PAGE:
A year of COVID-19 uncertainty has stopped many people from job hopping, while others have given up on finding a job because they can't afford or access child care.
Australian Bureau of Statistics data on job mobility released on Wednesday showed 975,000 or 7.5 per cent of employed people changed jobs, the lowest annual job mobility rate on record.
Some 1.8 million people left or lost a job in the year to February 2021.
Almost 140,000 have given up looking for work because they can't get affordable child care, overwhelmingly women.
"This should not be a barrier to anyone entering the workforce," trade union leader Michele O'Neil said.
"It is critical that the federal government introduce free universal early childhood education and care."
There were 2.2 million people who were not working but wanted to work, up from 2.1 million people a year earlier.
Job hopping remained highest for professionals, with 21 per cent managing to change jobs during the COVID-19 era.
"Job mobility in Australia has been generally trending down for decades and reached a new low during the first year of the pandemic," ABS head labour statistician Bjorn Jarvis said.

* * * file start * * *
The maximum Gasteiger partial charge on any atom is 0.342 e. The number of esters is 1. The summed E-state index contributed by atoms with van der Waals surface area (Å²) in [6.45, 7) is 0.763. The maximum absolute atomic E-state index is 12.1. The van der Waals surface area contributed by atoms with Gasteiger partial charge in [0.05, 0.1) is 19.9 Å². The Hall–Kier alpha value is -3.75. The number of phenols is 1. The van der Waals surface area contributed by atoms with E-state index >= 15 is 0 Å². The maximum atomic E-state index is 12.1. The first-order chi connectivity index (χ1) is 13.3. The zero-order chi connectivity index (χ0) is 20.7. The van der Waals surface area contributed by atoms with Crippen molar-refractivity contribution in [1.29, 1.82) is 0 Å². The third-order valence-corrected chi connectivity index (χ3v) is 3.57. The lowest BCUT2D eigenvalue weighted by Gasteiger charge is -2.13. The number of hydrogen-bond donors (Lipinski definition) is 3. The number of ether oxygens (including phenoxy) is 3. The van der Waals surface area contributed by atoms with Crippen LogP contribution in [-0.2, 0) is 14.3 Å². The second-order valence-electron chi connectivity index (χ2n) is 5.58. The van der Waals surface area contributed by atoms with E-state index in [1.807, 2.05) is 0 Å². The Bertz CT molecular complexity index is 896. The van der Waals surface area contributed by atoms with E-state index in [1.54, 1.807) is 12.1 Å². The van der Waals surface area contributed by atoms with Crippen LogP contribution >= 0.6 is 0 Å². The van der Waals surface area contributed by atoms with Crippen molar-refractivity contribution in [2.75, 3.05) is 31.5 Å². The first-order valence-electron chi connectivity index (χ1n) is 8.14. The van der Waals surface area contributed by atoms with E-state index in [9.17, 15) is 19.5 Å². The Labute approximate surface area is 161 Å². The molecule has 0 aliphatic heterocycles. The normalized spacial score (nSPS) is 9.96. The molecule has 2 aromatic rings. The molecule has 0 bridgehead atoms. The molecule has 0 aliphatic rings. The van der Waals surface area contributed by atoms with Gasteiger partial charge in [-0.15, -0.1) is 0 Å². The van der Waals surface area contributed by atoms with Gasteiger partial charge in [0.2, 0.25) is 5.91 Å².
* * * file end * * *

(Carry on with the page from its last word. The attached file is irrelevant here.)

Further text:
Around 82,000 fewer people changed jobs than in the year before.
Mr Jarvis said during the first year of the pandemic, people were more likely to change their industry than their occupation.
Workers were also more likely to change to a job with more hours than to a job with the same hours or fewer.
It was harder for men to switch jobs, with mobility down from 8.4 per cent to 7.5 per cent, compared with women at 7.8 per cent, up from 7.6 per cent.
Borders are closed to foreign workers, leading to job shortages and more demand in some sectors.
The occupation group winning the largest increase was accommodation and food services, with mobility now 17.1 per cent compared with 14.3 per cent before the pandemic.
Job mobility also increased for community and personal service workers, and was steady for clerical and administrative staff. Labourers were also more mobile.
But sales workers, and technicians and tradies, were less able to job hop.